Heart attacks and strokes are two of the main causes of sudden death among both women and men in the U.S. According to the U.S. Centers for Disease Control and Prevention, every 90 seconds someone dies from a heart attack, while every 4 minutes someone dies of a stroke.
Both heart attacks and strokes occur due to some kind of interruption in the normal blood flow to the heart or brain.
Due to lack of oxygen and nutrient-rich blood, heart or brain cells cannot function properly, at times leading to a heart attack or stroke.
During a heart attack, blood flow to a part of the heart is blocked. A stroke occurs when blood supply to a part of the brain is interrupted.
The signs and symptoms of a heart attack are unexplained dizziness, chest discomfort, shortness of breath, nausea, lightheadedness or breaking out in a cold sweat.
On the other hand, signs and symptoms of a stroke are sudden weakness or numbness on one side of the body, face drooping, difficulty talking and sudden headache.
Some of the risk factors for heart attacks and strokes are high blood pressure, diabetes, high cholesterol, age, smoking, excessive drinking and prior history of strokes or heart attacks.
Another risk factor for heart attacks is physical inactivity. Additional risk factors for strokes are genetics and use of birth control bills. While men are at a greater risk of having a heart attack, women are more prone to suffer a stroke.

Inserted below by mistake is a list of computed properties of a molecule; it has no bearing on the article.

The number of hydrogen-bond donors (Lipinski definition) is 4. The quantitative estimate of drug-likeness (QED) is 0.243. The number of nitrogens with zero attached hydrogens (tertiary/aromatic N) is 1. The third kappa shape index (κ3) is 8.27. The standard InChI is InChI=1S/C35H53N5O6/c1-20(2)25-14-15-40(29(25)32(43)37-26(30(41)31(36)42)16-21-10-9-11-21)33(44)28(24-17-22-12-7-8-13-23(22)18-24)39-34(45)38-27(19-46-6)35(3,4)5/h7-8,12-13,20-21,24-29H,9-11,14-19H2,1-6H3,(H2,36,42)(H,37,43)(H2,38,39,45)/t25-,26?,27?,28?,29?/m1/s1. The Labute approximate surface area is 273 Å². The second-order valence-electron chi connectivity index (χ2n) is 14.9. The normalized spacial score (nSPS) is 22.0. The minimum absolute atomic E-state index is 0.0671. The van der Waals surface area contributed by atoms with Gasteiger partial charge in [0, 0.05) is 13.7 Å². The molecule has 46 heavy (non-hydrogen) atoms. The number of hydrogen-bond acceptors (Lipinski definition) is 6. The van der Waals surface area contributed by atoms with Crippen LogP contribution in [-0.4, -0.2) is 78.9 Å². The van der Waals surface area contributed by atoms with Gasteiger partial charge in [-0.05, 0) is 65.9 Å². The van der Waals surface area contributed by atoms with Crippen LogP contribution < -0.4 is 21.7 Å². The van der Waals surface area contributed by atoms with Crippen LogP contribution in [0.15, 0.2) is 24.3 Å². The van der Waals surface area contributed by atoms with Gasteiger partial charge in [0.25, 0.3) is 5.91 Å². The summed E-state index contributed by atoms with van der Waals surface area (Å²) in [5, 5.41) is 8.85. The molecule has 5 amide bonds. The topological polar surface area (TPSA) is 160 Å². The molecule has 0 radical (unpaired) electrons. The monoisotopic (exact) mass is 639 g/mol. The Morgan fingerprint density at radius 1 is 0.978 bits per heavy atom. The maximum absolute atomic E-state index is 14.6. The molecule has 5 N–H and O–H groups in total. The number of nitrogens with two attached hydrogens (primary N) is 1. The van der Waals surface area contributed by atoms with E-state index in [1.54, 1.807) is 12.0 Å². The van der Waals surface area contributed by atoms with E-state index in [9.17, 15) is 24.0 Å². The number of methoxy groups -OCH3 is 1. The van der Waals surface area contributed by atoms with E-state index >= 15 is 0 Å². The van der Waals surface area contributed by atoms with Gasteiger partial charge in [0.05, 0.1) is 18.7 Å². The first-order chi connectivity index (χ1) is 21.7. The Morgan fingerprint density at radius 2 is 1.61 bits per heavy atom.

Heart attacks and strokes are two deadly problems, but you can take necessary steps to reduce your risk of having them.
Here are the top 10 tips to lower your risk of a heart attack or stroke.
1. Stay Informed
Ignorance about your health can put you at a higher risk of heart disease and other problems. Hence, the best prevention against heart attacks and strokes is to understand the risk factors and treatment options.
Some risk factors for a heart attack or stroke that you can control or manage are high blood pressure (hypertension), high cholesterol, diabetes, being overweight, excessive alcohol consumption, physical inactivity, smoking and stress.
Also, talk to your doctor if you have any health problem. Take note of his or her instructions. Do not forget to take medicines as prescribed. If you are not able to take your medicines due to side effects, cost or forgetfulness, ask your doctor for help.
As new techniques and insights develop constantly in medicine, try to remain informed. Consult your doctor about new medicines and procedures.
Plus, stay informed about the warning signs and the necessary steps to take (calling an ambulance right away) when a heart attack or stroke strikes.
2. Stop Smoking
Smoking and use of any other form of tobacco increase your risk of developing cardiovascular disease and according to a 2009 study published in the journal Atherosclerosis, smoking cessation can be highly effective for improving cardiovascular health.
The harmful chemicals in tobacco smoke damage the blood cells, which in turn can affect the functioning of your heart and blood vessels. This increases your risk of atherosclerosis, which can ultimately lead to a heart attack.
At the same time, smoking and exposure to secondhand smoke increase your risk of lung disease, peripheral vascular disease and strokes.
When it comes to heart disease or stroke prevention, no amount of smoking is safe. Hence, if you smoke, quit today. If you know someone who smokes, encourage him or her to quit. Also, take necessary steps to avoid exposure to secondhand smoke.